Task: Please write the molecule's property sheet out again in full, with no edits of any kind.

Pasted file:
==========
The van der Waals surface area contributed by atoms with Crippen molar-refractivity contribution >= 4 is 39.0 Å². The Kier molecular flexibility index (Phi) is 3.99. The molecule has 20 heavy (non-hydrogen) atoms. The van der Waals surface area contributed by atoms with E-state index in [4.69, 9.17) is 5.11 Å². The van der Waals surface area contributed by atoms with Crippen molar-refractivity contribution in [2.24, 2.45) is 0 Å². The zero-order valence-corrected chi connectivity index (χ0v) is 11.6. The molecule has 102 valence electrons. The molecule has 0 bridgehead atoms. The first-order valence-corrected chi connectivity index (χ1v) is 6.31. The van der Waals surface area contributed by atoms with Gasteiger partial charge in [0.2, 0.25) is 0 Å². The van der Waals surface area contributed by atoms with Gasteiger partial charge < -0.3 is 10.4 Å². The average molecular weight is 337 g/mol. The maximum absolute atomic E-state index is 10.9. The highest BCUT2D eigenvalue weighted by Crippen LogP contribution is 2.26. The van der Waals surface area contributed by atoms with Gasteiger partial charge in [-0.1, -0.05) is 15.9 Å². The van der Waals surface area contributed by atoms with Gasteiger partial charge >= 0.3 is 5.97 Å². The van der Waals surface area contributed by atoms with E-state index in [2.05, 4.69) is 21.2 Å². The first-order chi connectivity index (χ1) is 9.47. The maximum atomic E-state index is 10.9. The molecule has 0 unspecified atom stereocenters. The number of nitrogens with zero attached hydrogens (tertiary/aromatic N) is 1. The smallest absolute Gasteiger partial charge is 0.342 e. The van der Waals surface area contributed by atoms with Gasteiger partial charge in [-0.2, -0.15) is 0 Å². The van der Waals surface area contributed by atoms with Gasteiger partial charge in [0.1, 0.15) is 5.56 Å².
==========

The van der Waals surface area contributed by atoms with Crippen molar-refractivity contribution >= 4 is 39.0 Å². The Kier molecular flexibility index (Phi) is 3.99. The molecule has 20 heavy (non-hydrogen) atoms. The van der Waals surface area contributed by atoms with E-state index in [4.69, 9.17) is 5.11 Å². The van der Waals surface area contributed by atoms with Crippen molar-refractivity contribution in [2.24, 2.45) is 0 Å². The zero-order valence-corrected chi connectivity index (χ0v) is 11.6. The molecule has 102 valence electrons. The molecule has 0 bridgehead atoms. The first-order valence-corrected chi connectivity index (χ1v) is 6.31. The van der Waals surface area contributed by atoms with Gasteiger partial charge in [0.2, 0.25) is 0 Å². The van der Waals surface area contributed by atoms with Gasteiger partial charge < -0.3 is 10.4 Å². The average molecular weight is 337 g/mol. The maximum absolute atomic E-state index is 10.9. The highest BCUT2D eigenvalue weighted by Crippen LogP contribution is 2.26. The van der Waals surface area contributed by atoms with Gasteiger partial charge in [-0.1, -0.05) is 15.9 Å². The van der Waals surface area contributed by atoms with Gasteiger partial charge >= 0.3 is 5.97 Å². The van der Waals surface area contributed by atoms with E-state index in [2.05, 4.69) is 21.2 Å². The first-order chi connectivity index (χ1) is 9.47. The maximum atomic E-state index is 10.9. The molecule has 0 unspecified atom stereocenters. The number of nitrogens with zero attached hydrogens (tertiary/aromatic N) is 1. The smallest absolute Gasteiger partial charge is 0.342 e. The van der Waals surface area contributed by atoms with Gasteiger partial charge in [-0.2, -0.15) is 0 Å². The van der Waals surface area contributed by atoms with Gasteiger partial charge in [0.1, 0.15) is 5.56 Å².